“Inside baseball” refers to using jargon, specialized knowledge, acronyms, first names instead of full names, or other such things when speaking and writing. Using shorthand of this sort is simply more efficient when among friends, colleagues, or other “insiders.” But there’s a larger reason for inside references: They subtly increase the bond between the people in the know. If I tell you that Jake is sick today, and you know who Jake is without me needing to use a last name, that reinforces a defined ingroup based on our common experiences, knowledge, vernacular.
When you’re with outsiders, you don’t use inside references. I’d say Jake Smith, not Jake. I’d say “customer relationship management,” not CRM.
Could this be anymore true of lawyers? Lawyers are practically defined by the use of obtuse language. Dead languages, obscure references, and arcane phrasings are part and parcel of a lawyer’s trade to most lay people. There is a push back against this in modern legal writing of course. See any post in my writing category. But of course, you can go too far in the quest for simplicity.
Scott Greenfield has a post today relating to the proper use of language, in the context of the use of “Orwellian”:
The point Orwell made was that language needs to satisfy the ability to think and convey specific and nuanced meaning. This doesn’t mean that it’s somehow more intellectual to use more complicated, prolix or faux sophisticated language when a simple, plain or direct word does the job. The point of communication is to communicate, not show how many fancy words are in your repertoire.
Of course, when a particular word, even one rarely used and whose definition was forgotten immediately after taking the SATs, is the one that expresses precisely what you mean to say, then that’s the word to use. The idea is that we need to keep all the words in our arsenal available, as we can’t afford to lose the ability to express any idea, but, like force, use them only when needed and justified.
If we can think and convey ideas with precision through simple words, then that’s the way to go. It’s the precision of our language, not the number of syllables, that matters. And if you can’t explain in meaningful concrete terms what some string of words means, then chances are they mean nothing and you’re being treated like Winston Smith. That’s Orwellian.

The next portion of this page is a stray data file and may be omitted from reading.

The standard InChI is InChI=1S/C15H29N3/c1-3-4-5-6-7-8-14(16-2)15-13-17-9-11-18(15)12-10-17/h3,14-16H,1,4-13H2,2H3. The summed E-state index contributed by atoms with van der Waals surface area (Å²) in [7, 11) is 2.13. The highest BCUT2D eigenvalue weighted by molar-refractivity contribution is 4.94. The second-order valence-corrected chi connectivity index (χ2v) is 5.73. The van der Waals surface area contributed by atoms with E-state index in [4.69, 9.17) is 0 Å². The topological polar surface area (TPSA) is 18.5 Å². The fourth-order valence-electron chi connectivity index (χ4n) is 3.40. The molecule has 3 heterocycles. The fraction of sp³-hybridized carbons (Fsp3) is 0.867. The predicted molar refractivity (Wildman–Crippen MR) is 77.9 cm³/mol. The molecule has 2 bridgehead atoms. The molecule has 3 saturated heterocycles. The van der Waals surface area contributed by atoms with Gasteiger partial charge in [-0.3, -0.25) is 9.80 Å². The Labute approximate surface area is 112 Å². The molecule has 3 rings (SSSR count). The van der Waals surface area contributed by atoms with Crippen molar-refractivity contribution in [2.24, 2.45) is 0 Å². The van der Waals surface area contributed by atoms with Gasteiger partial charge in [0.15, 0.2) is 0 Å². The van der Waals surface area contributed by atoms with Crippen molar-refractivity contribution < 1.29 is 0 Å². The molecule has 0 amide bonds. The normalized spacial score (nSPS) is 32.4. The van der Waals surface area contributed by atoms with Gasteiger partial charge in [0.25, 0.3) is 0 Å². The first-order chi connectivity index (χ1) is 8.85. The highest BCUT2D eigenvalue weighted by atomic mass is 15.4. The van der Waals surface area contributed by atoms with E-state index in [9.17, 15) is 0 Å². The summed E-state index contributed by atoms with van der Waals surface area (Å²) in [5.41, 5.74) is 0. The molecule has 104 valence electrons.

Lawyers very often need to express complex ideas and concepts in motions, briefs, letters, etc. And often times the best way to communicate legal concepts is through the use of “Inside baseball” language. Given the correct audience (other lawyers/judges) using a phrase such as res judicata is likely the best way to communicate a complex concept quickly and clearly because the writer and the audience are members of the same in-group.
Using such language to a client not familiar with the law only makes the lawyer seem intimidating or unfriendly. Instead of fostering communication with your client, it’s actually obfuscating the matter. Know your audience. Use language effectively to communicate your ideas to your specific audience with your goal (education, persuasion, etc) in mind.
As we are on Orwell, I think it’s probably worth re-posting his 6 rules for clear writing from his 1946 essay, Politics and the English Language:
- Never use a metaphor, simile or other figure of speech which you are used to seeing in print.
- Never use a long word where a short one will do.
- If it is possible to cut a word out, always cut it out.
- Never use the passive where you can use the active.
- Never use a foreign phrase, a scientific word or a jargon word if you can think of an everyday English equivalent.
- Break any of these rules sooner than say anything barbarous.